The climatology of Thailand and future climate change projections using the regional climate model precis

Inthacha, Sujittra (2011) The climatology of Thailand and future climate change projections using the regional climate model precis. Doctoral thesis, University of East Anglia.

[img]
Preview
PDF
Download (9MB) | Preview

Abstract

The climate of Thailand has not been studied in as much depth as in other parts of continental Southeast Asia. The baseline climate of Thailand during 1961-1990 is first analysed using daily observational data from five
surface stations, each representing a different region of Thailand, supplemented by the high resolution 0.5° monthly gridded observational dataset, CRUTS2.1. The latter leads to a deeper understanding of the spatial
variation in seasonal cycles of key climate variables in Thailand. Also revealed is an increase in the number of tropical depressions crossing Thailand during La Niña years. It was found that there is a statistically
significant intensification (reduction) of precipitation during La Niña (El Niño) years at Surat Thani (Chiang Mai) in southern (northern) Thailand during ON (JJAS). This work facilitates the Regional Climate Model validation work which follows.

The Providing REgional Climates for Impact Studies regional climate model, PRECIS, was run for the first time over Southeast Asia to specifically study the climate of Thailand. The first phase is model validation during the 1961-1990 baseline period. An ensemble of RCM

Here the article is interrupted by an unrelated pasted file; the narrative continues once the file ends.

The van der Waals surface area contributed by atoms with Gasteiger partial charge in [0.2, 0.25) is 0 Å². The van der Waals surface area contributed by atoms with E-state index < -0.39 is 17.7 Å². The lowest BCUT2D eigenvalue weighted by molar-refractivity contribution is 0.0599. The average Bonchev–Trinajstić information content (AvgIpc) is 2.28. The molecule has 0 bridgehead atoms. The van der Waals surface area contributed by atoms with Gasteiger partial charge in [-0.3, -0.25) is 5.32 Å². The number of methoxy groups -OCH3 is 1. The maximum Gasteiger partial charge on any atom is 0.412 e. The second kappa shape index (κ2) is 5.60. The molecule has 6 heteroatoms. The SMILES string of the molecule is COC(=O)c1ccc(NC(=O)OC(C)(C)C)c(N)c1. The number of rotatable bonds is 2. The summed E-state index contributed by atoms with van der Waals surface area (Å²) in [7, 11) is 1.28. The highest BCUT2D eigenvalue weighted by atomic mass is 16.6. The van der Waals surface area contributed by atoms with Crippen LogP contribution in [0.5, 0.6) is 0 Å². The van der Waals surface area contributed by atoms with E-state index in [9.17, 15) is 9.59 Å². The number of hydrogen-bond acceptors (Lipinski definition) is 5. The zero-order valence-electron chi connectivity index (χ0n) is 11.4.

runs is undertaken to study the sensitivity to the driving GCM. The added value provided by PRECIS in comparison to the coarser driving models is
discussed. The possible causes of model bias are investigated. The model projections for the end of this century are undertaken based on high (SRESA2)
and low (SRES-B2) emission scenarios which estimate the range of possible climate change in Thailand. These RCM simulations suggest trends in temperature that are broadly in line with those reported by IPCC. PRECIS A2 and B2 simulations mostly produce small precipitation increases in JJAS and small precipitation increases (decreases) during DJF under the A2 (B2) scenario. Wet season precipitation increases appear to be related to higher rain intensity on fewer rain days.

Item Type: Thesis (Doctoral)
Faculty \ School: Faculty of Science > School of Environmental Sciences
Depositing User: Zoe White
Date Deposited: 26 Sep 2013 14:09
Last Modified: 26 Sep 2013 14:09
URI: https://ueaeprints.uea.ac.uk/id/eprint/36354
DOI:

Actions (login required)

View Item View Item